July 11, 1987 – February 29, 2020
Nicholas Alahverdian’s battle for life ended on February 29, 2020. The children and families in the care of the Rhode Island Department of Children, Youth and Families (DCYF) for whom he inspired and led through turbulent government transgressions have lost a warrior that fought on the front lines for two decades.
Mr. Alahverdian died two months after going public with his diagnosis of non-Hodgkin lymphoma. He was in his 32nd year.
At the bedside were Mrs. Alahverdian, their two children, and extended family.
Mr. Alahverdian was a devout Roman Catholic. In keeping with Mr. Alahverdian’s wishes, his earthly remains were cremated with his ashes scattered at sea.
Statesmen in the House of Representatives and Senate joined with Mayors across Rhode Island in homage to a man whom they acknowledged as “one of the most vocal, outspoken and constructive advocates for reforming DCYF and the child care system”.
Providence Mayor Jorge Elorza remembered Mr. Alahverdian as “a beloved community leader whose selflessness and lifelong contributions to the residents of the State of Rhode Island have earned him the unwavering admiration and respect of many.”
Rhode Island politics, which are often fraught with tension, were put aside when Speaker Nicholas A. Mattiello remembered Alahverdian from the House Rostrum following the introduction of a Resolution in his honor, unanimously supported by the entire House of Representatives. Earlier in the month, the House adjourned with a moment of silence in memory of Mr. Alahverdian.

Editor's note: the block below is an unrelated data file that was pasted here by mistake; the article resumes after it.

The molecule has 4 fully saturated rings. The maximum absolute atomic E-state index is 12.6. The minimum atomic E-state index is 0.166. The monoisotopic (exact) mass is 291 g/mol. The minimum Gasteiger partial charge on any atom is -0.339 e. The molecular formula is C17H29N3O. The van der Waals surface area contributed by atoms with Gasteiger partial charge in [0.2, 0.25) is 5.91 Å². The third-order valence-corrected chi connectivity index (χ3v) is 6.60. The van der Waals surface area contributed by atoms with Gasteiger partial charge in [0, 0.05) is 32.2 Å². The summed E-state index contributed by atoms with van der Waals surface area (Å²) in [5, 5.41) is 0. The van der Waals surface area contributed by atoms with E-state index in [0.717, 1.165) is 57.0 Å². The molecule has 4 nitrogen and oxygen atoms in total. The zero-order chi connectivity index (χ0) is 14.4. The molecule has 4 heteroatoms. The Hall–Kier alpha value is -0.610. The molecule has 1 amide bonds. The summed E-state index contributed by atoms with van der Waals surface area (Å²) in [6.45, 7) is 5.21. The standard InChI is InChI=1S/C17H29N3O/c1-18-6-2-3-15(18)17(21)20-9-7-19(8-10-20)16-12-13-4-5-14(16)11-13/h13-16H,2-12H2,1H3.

Mr. Alahverdian was a painter, author, ornithologist, political scientist, sociologist, accomplished orator, and child welfare advocate.
He spent 20 years in the Rhode Island House of Representatives and the Rhode Island Senate, where he not only served as a state employee at the age of 14, but also provided lawmakers with insight into the abusive DCYF practices. Alahverdian left his government employment to became the youngest lobbyist in history as he fought for DCYF reform. He was then exiled to Nebraska and Florida where he was silenced until his 18th birthday.
Surviving what Providence Journal columnist Bob Kerr called a Dickensian existence in Rhode Island and enduring war-like torture in Nebraska and Florida was a triumph of sheer will. Alahverdian continued his crusade against DCYF abuses until his death, and with merely two weeks prior to his untimely passing, a bill creating a DCYF oversight commission was introduced in his honor by Rep. Ray Hull.
He again did the unthinkable and was admitted to and became an alum of Harvard University, the most peaceful and intellectually invigorating four years of his life aside from the past four years with his young loving family including his beloved wife and cherished children.
Mr. Alahverdian leaves many friends ranging from the world of politics to music to business and beyond. The family thank with utmost gratitude Dr. Jeffrey Hunt, Bob Kerr, the Hon. Ray Hull, Hon. Bob DaSilva, East Providence Mayor, Hon. Joanne Giannini, Hon. John J. Lombardi, Hon. Jeffrey Pine; the professors Dr. John Hamilton, Dr. Theo Theoharis, Dr. Thomas Underwood, all of Harvard University; Rhode Island Music Hall of Fame artist Rudy Cheeks; friends Saling Simon, Leah Cooke, Leslie Twining, and countless others who filled the last third of his life with love, joy, excitement, and wonder.
Besides his immediate family, Mr. Alahverdian’s survivors include his uncles Michael and Edward Alahverdian, his cousins, and numerous siblings, half-siblings, nephews, and nieces.